Sprinter Shingo Suetsugu isn't letting anything, even rumors of his own retirement, slow him down.
The Japan record holder and Olympic medalist is aiming for a full-scale comeback, continuing the return he began last fall following a three-year hiatus.
Suetsugu, who holds the Japanese record for the 200-meter race, is scheduled to represent Kumamoto Prefecture in the men's 4x100-meter relay final at the 67th National Sports Festival on Oct. 9.
The 32-year-old star, who belongs to Mizuno Corp.'s corporate track and field team, hopes the event will kick his comeback into high gear.
"This season, I felt like I was cooking with mere leftovers in the fridge," Suetsugu said of his return to the sport so far.
After winning a bronze medal in the 4x100-meter relay at the 2008 Beijing Olympics, Suetsugu took a long-term break, citing fatigue. He made a comeback last fall, but failed even to qualify for the national championships, which served as the selection meet for the London Olympics.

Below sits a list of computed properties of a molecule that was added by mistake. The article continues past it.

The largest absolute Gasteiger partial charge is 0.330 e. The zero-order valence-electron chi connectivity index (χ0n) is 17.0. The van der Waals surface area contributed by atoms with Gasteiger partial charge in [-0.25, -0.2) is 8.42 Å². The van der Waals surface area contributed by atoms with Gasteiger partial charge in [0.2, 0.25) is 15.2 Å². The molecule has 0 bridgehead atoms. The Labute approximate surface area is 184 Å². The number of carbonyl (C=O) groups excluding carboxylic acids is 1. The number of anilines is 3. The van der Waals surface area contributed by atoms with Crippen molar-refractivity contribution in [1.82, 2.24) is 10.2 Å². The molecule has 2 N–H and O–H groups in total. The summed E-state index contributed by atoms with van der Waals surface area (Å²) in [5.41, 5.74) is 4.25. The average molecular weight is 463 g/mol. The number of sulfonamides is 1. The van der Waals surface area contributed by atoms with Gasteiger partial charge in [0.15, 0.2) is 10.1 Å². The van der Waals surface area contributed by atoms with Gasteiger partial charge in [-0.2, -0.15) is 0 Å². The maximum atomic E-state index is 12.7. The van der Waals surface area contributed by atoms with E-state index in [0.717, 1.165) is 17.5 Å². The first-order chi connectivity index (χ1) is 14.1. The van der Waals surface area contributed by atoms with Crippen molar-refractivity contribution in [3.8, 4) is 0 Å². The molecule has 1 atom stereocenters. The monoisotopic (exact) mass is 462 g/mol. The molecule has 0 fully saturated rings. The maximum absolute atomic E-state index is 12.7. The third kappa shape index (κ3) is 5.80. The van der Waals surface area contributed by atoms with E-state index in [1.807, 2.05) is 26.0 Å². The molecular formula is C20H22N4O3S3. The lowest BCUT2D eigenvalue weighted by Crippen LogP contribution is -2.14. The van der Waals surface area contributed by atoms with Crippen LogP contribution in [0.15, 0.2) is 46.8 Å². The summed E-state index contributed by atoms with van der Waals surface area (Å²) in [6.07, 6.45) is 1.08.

But Suetsugu didn't let missing the Games stop him from continuing his quest back to the top. In the 100-meter dash at the All-Japan Corporate Team Championships in late September, he sailed through the preliminary race with a time of 10.70 seconds and 10.71 seconds in the semifinal. He placed eighth in the final with a time of 10.74 seconds, but was able to tell reporters afterward, with a smile on his face, "It was fun."
That was a stark improvement from the East Japan Corporate Team Championships in May, when he lost steam during the final race, the third of the day.
"This time it was different," Suetsugu said confidently of the September race, which also entailed three races in one day. "I didn't run out of stamina."
The veteran sprinter says he was inspired to aim for the top again after running with London Olympics national team member Masashi Eriguchi, who won the All-Japan Corporate Team Championships. Eriguchi belongs to Osaka Gas Co.'s corporate team and is Suetsugu's junior, also hailing from Kumamoto Prefecture.
"It gave me a reason to try again. I'd better concentrate during winter training," Suetsugu told reporters--and, it seemed, himself--as a look of determination returned to his face.
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